On the other hand, Internet marketing and social media have a much wider reach, so much so that some people now feel comfortable buying a home – probably the most expensive item they will ever purchase – without even stepping into it until after closing.

After all, if we can work in sweatpants or pajamas while Zooming corporate meetings, how can naked virtual reality house hunting be far behind?

Valerie M. Blake is a licensed Associate Broker in D.C., Maryland, and Virginia with RLAH Real Estate. Call or text her at 202-246-8602, email her via DCHomeQuest.com, or follow her on Facebook at TheRealst8ofAffairs.

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Miscellaneous

D.C. homebuyers face hyper competitive market

Sellers in driver’s seat as region faces record low inventory

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housing market, gay news, Washington Blade

With job growth rising during a period of aggressive government spending and historically low mortgage rates, the spring 2021 market sits at the lowest level of inventory since 1983.

Homebuyers in the D.C. area continue to face an incredibly competitive market. This is truly a seller’s market.

Lack of Inventory: Washington, D.C. has been in a gradually worsening housing shortage since the Great Recession. The area hasn’t had a six-month supply of homes for sale for almost 12 years. Now, we add a global pandemic that seriously altered what homeowners want out of their home, Wall Street on fire, and insanely low interest rates and we get a surge in motivated homebuyers.

According to the National Association of Realtors (NAR), the number of homes nationwide reached a record low in December 2020, with just 1.07 million properties on the market. The DC metro area is even worse off than the national average with only one month’s supply of homes. That means if new listings were completely dried up, there would be no homes available in four weeks. On average, D.C. homes have been selling within 11 days, which is 15 days faster than this time in 2020.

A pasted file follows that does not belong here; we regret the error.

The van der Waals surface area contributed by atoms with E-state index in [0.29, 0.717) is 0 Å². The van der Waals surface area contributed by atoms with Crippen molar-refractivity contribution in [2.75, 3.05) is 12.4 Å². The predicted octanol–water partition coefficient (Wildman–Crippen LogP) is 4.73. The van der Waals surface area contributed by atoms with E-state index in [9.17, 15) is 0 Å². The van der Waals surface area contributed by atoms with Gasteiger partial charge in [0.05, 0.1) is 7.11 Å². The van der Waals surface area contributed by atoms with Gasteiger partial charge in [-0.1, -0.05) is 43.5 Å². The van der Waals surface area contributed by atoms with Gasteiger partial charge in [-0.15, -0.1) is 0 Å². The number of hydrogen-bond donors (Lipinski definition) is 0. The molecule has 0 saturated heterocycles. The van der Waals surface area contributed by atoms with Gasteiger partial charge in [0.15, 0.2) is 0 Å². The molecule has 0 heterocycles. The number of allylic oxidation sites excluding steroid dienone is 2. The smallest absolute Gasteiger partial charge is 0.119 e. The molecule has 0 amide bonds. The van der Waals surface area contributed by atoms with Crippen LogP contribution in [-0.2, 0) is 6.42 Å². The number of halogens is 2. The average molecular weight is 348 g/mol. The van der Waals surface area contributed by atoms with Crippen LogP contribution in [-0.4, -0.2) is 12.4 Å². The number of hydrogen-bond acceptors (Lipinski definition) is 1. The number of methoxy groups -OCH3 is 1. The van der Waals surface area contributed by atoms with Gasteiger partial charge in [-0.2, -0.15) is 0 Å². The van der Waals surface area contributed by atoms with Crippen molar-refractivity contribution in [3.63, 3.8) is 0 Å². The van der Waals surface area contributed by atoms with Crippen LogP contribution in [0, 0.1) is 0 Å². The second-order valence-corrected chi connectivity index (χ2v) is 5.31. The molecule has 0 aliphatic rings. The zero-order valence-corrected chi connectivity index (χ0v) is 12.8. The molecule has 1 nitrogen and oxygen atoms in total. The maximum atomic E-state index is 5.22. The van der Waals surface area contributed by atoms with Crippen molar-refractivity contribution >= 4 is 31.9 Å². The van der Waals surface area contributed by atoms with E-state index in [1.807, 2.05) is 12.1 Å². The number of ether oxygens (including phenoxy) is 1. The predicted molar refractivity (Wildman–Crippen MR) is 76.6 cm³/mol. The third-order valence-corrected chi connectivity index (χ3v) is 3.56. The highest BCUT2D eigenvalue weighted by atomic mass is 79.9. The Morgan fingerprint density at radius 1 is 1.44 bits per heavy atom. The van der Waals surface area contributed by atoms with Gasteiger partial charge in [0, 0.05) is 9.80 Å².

Seller’s Market: The time is now for Washington, D.C. homeowners to seriously consider selling their homes if they have played with the idea. Experts predict 2021 will be another strong housing market with an increase in demand from existing homebuyers in search of larger homes and buyers who delayed purchasing a home due to the uncertainty of the pandemic.

Zillow forecasts a nearly 30 percent annual growth in homes for sale in 2021. This would be the largest home sales growth since 1983. Zillow’s annual report stated, “Home price appreciation will reach its fastest pace since the Great Recession, as the inventory crunch continues to pit buyers against each other, competing for a scarce number of homes for sale.”

D.C.’s Current Market: According to the NAR, in March of 2021, D.C. home prices had increased 4.1% compared to March 2020, for a median price of $635,000. There were 1,004 homes sold in March 2021, an increase from 842 at this time last year.